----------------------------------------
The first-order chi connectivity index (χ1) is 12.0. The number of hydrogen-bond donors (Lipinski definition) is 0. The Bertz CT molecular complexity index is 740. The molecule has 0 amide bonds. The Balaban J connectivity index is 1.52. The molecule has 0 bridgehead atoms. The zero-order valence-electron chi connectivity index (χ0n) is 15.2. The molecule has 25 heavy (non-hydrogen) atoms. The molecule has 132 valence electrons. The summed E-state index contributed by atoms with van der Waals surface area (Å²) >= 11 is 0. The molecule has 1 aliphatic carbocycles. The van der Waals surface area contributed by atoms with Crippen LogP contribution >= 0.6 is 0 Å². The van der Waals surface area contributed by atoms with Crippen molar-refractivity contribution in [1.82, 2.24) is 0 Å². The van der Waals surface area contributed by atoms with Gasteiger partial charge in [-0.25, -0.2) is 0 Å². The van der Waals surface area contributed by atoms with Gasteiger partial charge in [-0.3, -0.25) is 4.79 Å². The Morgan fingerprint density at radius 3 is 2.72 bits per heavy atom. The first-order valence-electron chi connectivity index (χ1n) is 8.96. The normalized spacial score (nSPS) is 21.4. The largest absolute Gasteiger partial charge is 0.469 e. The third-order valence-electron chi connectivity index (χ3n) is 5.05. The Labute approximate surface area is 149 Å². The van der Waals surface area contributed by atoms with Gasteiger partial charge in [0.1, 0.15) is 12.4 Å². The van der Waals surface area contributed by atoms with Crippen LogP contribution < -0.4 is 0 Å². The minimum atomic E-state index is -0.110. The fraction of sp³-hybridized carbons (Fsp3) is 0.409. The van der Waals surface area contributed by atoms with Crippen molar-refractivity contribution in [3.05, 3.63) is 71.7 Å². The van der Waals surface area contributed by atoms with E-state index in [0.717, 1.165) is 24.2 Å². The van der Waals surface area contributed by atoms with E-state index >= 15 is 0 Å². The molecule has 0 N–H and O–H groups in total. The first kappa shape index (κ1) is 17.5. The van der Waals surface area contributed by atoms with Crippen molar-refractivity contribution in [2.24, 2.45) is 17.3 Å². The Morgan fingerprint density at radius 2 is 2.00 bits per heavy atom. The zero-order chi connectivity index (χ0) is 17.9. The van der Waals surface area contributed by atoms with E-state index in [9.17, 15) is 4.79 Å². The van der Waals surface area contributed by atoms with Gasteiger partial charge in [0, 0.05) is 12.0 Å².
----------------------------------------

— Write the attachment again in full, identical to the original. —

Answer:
The first-order chi connectivity index (χ1) is 12.0. The number of hydrogen-bond donors (Lipinski definition) is 0. The Bertz CT molecular complexity index is 740. The molecule has 0 amide bonds. The Balaban J connectivity index is 1.52. The molecule has 0 bridgehead atoms. The zero-order valence-electron chi connectivity index (χ0n) is 15.2. The molecule has 25 heavy (non-hydrogen) atoms. The molecule has 132 valence electrons. The summed E-state index contributed by atoms with van der Waals surface area (Å²) >= 11 is 0. The molecule has 1 aliphatic carbocycles. The van der Waals surface area contributed by atoms with Crippen LogP contribution >= 0.6 is 0 Å². The van der Waals surface area contributed by atoms with Crippen molar-refractivity contribution in [1.82, 2.24) is 0 Å². The van der Waals surface area contributed by atoms with Gasteiger partial charge in [-0.25, -0.2) is 0 Å². The van der Waals surface area contributed by atoms with Gasteiger partial charge in [-0.3, -0.25) is 4.79 Å². The Morgan fingerprint density at radius 3 is 2.72 bits per heavy atom. The first-order valence-electron chi connectivity index (χ1n) is 8.96. The normalized spacial score (nSPS) is 21.4. The largest absolute Gasteiger partial charge is 0.469 e. The third-order valence-electron chi connectivity index (χ3n) is 5.05. The Labute approximate surface area is 149 Å². The van der Waals surface area contributed by atoms with Gasteiger partial charge in [0.1, 0.15) is 12.4 Å². The van der Waals surface area contributed by atoms with Crippen LogP contribution < -0.4 is 0 Å². The minimum atomic E-state index is -0.110. The fraction of sp³-hybridized carbons (Fsp3) is 0.409. The van der Waals surface area contributed by atoms with Crippen molar-refractivity contribution in [3.05, 3.63) is 71.7 Å². The van der Waals surface area contributed by atoms with E-state index in [0.717, 1.165) is 24.2 Å². The van der Waals surface area contributed by atoms with E-state index >= 15 is 0 Å². The molecule has 0 N–H and O–H groups in total. The first kappa shape index (κ1) is 17.5. The van der Waals surface area contributed by atoms with Crippen molar-refractivity contribution in [2.24, 2.45) is 17.3 Å². The Morgan fingerprint density at radius 2 is 2.00 bits per heavy atom. The zero-order chi connectivity index (χ0) is 17.9. The van der Waals surface area contributed by atoms with E-state index in [9.17, 15) is 4.79 Å². The van der Waals surface area contributed by atoms with Gasteiger partial charge in [0, 0.05) is 12.0 Å².